Hospitalist schedules promoting continuity of care may result in lower 30-day inpatient mortality rates, lower readmission rates, higher rates of discharge directly to the home, and lower 30-day post-discharge costs compared with discontinuous hospitalist schedules, study results published in JAMA Internal Medicine suggest.

The study was a retrospective analysis of data from Texas Medicare claims from January 1, 2014 to November 30, 2016. Researchers identified hospitalist physicians, analyzed and characterized their work schedules, and examined the association between hospitalist physician work schedules and patient outcomes.

A total of 114,777 hospital admissions with a 3- to 6-day length of stay were identified using the claims data. Only patients who received all general medical care from hospitalists were assessed. In total, patients and hospitalists from 229 hospitals in Texas were included in the study. The primary outcome was mortality within a 30-day period following discharge. Additional outcomes included discharge location, rate of 30-day readmission, and Medicare costs within a 30 days of discharge.

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In the study cohort, mean age was 79.9±8.3 years and 61% of patients were women. In the lowest quartile of schedule continuity, hospitalists spent approximately 0% to 30% of their total working days providing care as part of a block of ≥7 consecutive days. This was compared with the highest quartile of schedule continuity in which hospitalists spent 67% to 100% of total working days providing care as part of a block of ≥7 consecutive days.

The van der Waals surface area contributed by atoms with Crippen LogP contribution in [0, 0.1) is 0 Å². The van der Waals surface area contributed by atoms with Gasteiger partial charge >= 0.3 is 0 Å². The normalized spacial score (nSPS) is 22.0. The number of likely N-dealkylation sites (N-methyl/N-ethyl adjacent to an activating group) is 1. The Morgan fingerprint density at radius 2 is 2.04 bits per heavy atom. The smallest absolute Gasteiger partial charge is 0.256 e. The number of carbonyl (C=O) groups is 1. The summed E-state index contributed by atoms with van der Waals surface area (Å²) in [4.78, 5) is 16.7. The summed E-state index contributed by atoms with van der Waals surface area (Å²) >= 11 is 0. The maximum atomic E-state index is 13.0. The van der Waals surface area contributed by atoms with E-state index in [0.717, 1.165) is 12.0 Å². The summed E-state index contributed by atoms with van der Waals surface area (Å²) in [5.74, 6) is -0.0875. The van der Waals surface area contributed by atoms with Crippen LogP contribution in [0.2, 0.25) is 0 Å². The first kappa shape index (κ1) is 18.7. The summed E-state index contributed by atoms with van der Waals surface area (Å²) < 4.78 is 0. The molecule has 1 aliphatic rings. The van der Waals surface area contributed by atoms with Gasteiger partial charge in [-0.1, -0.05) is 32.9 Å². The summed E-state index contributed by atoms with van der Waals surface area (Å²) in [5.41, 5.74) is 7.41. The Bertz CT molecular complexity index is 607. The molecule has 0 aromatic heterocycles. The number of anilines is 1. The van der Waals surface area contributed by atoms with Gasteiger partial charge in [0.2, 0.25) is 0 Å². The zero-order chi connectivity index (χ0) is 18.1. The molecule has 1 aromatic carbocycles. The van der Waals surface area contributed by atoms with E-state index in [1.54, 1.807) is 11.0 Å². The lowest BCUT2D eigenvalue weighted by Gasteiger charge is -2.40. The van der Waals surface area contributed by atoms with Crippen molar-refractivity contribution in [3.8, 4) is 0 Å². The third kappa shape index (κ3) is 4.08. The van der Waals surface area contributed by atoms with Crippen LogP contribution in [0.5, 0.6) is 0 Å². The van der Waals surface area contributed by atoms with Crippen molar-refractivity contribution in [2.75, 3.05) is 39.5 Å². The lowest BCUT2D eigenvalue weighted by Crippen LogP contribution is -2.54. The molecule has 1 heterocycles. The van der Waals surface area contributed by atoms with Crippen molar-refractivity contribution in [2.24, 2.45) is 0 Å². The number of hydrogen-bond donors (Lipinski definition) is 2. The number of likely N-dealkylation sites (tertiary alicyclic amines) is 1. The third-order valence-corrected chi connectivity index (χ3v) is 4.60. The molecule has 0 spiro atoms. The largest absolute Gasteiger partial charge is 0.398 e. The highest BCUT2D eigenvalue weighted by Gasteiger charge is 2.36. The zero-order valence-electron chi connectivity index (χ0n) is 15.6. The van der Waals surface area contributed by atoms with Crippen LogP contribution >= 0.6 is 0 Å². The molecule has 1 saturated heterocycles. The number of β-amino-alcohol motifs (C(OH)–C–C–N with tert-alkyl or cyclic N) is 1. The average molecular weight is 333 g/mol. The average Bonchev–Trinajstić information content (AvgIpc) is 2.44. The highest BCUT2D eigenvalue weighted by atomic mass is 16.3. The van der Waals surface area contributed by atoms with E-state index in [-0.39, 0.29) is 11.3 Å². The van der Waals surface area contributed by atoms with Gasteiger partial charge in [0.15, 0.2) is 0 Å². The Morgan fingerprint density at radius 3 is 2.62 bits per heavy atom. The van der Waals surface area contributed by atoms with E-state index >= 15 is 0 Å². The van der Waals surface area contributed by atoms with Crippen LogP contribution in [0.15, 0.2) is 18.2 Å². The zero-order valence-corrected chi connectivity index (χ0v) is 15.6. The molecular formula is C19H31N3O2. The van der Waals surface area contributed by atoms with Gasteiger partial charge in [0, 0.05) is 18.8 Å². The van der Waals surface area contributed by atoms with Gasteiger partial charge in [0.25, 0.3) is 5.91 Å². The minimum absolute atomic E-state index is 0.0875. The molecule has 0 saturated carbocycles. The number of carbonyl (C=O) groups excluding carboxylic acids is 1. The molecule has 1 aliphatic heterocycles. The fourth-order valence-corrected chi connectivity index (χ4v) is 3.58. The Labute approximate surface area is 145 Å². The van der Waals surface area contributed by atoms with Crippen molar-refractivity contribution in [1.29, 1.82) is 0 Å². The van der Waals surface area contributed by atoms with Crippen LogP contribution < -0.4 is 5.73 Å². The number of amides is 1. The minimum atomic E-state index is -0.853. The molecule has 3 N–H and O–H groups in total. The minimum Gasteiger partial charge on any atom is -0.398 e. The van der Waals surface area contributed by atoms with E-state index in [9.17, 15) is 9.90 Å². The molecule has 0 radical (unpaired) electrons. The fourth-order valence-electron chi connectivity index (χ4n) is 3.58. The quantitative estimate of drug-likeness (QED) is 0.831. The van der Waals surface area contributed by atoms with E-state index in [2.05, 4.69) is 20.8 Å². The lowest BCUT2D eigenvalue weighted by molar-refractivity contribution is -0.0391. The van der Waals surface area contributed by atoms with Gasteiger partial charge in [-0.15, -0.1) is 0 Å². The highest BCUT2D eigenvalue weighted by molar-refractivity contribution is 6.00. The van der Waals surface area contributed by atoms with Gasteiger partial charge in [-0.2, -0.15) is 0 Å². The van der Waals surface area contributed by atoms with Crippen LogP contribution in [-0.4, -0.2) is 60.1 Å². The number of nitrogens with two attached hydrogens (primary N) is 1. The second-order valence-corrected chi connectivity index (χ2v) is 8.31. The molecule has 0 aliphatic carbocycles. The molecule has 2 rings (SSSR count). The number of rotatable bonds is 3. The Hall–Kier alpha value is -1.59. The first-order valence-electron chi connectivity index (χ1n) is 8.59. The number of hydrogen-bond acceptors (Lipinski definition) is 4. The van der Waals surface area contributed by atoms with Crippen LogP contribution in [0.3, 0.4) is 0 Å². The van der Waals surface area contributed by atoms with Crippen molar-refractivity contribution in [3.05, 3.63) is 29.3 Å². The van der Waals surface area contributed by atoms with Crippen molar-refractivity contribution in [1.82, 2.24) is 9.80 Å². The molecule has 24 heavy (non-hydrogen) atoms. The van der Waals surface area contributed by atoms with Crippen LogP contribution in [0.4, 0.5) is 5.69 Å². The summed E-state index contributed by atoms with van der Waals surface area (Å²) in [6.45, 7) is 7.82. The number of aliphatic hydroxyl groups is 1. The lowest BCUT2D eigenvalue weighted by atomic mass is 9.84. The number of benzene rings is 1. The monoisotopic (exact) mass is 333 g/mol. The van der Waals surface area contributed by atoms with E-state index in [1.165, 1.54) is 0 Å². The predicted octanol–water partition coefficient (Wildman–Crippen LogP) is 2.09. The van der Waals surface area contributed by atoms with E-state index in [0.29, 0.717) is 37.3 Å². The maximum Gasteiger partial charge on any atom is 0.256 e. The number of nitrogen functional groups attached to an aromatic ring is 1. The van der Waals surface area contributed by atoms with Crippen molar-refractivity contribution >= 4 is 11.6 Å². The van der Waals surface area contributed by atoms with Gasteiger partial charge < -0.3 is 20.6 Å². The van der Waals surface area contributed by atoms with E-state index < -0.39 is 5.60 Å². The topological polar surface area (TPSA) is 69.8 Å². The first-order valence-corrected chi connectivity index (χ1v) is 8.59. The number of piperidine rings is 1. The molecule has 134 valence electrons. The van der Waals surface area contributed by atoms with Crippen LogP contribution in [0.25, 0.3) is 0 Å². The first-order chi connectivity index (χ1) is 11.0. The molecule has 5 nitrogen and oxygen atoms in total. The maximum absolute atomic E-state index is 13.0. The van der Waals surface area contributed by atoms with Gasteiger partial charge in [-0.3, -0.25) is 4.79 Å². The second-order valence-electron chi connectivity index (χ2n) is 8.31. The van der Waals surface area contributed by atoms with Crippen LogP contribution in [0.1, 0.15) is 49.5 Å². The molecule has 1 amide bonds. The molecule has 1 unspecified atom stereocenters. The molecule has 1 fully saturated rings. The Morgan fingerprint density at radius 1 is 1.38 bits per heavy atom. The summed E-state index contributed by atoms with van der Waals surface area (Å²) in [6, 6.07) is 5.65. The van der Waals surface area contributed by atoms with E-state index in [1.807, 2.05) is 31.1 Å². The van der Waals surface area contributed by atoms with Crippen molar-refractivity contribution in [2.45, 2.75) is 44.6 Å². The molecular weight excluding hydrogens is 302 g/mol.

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Patients cared for by hospitalists in the highest quartile of schedule continuity had a significantly lower 30-day mortality rate following discharge compared with patients in the lowest quartile of schedule continuity (6.47% vs 7.23%, respectively; adjusted odds ratio [aOR], 0.88; 95s CI, 0.81-0.95). In addition, patients in the highest quartile had lower readmission rates (aOR, 0.94; 95% CI, 0.90-0.99), higher rates of discharge directly home (aOR, 1.08; 95% CI, 1.03-1.13), and $223 lower 30-day post-discharge costs (95% CI, −$441 to −$7) compared with patients in the lowest quartile.

Study limitations included its retrospective and observational nature, which may have introduced selection bias.

The investigators concluded that their “findings should be considered in the design of hospitalist schedules.”

Reference

Goodwin JS, Li S, Kuo YF. Association of the work schedules of hospitalists with patient outcomes of hospitalization [published online November 25, 2019]. JAMA Intern Med. doi:10.1001/jamainternmed.2019.5193